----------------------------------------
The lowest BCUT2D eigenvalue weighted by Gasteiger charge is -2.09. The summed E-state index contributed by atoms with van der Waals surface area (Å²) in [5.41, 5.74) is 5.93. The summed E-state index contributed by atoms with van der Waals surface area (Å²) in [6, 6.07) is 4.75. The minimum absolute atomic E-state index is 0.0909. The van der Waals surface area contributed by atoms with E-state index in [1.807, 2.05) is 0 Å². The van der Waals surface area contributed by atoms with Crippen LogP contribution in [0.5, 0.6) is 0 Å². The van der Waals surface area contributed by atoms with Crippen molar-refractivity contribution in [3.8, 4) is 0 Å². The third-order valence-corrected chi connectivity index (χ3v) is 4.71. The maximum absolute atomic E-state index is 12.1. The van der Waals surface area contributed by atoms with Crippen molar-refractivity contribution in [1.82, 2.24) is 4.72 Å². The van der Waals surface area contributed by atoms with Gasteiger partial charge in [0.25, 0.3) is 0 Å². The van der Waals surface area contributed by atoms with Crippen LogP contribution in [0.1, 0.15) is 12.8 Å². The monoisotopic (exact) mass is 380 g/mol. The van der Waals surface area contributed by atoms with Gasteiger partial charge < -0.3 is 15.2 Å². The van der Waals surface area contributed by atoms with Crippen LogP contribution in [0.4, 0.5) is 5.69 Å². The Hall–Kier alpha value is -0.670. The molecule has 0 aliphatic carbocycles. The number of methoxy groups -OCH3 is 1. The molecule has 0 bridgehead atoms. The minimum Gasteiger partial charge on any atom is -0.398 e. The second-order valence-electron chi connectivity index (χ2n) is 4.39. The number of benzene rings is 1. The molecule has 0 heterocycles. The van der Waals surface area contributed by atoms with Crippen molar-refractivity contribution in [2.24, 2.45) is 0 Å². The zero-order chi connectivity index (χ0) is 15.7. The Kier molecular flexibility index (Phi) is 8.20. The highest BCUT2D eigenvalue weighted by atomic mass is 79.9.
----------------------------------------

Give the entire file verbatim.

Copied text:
The lowest BCUT2D eigenvalue weighted by Gasteiger charge is -2.09. The summed E-state index contributed by atoms with van der Waals surface area (Å²) in [5.41, 5.74) is 5.93. The summed E-state index contributed by atoms with van der Waals surface area (Å²) in [6, 6.07) is 4.75. The minimum absolute atomic E-state index is 0.0909. The van der Waals surface area contributed by atoms with E-state index in [1.807, 2.05) is 0 Å². The van der Waals surface area contributed by atoms with Crippen LogP contribution in [0.5, 0.6) is 0 Å². The van der Waals surface area contributed by atoms with Crippen molar-refractivity contribution in [3.8, 4) is 0 Å². The third-order valence-corrected chi connectivity index (χ3v) is 4.71. The maximum absolute atomic E-state index is 12.1. The van der Waals surface area contributed by atoms with Crippen molar-refractivity contribution in [1.82, 2.24) is 4.72 Å². The van der Waals surface area contributed by atoms with Gasteiger partial charge in [0.25, 0.3) is 0 Å². The van der Waals surface area contributed by atoms with Crippen LogP contribution in [0.1, 0.15) is 12.8 Å². The monoisotopic (exact) mass is 380 g/mol. The van der Waals surface area contributed by atoms with Gasteiger partial charge < -0.3 is 15.2 Å². The van der Waals surface area contributed by atoms with Crippen LogP contribution in [0.4, 0.5) is 5.69 Å². The Hall–Kier alpha value is -0.670. The molecule has 0 aliphatic carbocycles. The number of methoxy groups -OCH3 is 1. The molecule has 0 bridgehead atoms. The minimum Gasteiger partial charge on any atom is -0.398 e. The second-order valence-electron chi connectivity index (χ2n) is 4.39. The number of benzene rings is 1. The molecule has 0 heterocycles. The van der Waals surface area contributed by atoms with Crippen molar-refractivity contribution in [2.24, 2.45) is 0 Å². The zero-order chi connectivity index (χ0) is 15.7. The Kier molecular flexibility index (Phi) is 8.20. The highest BCUT2D eigenvalue weighted by atomic mass is 79.9.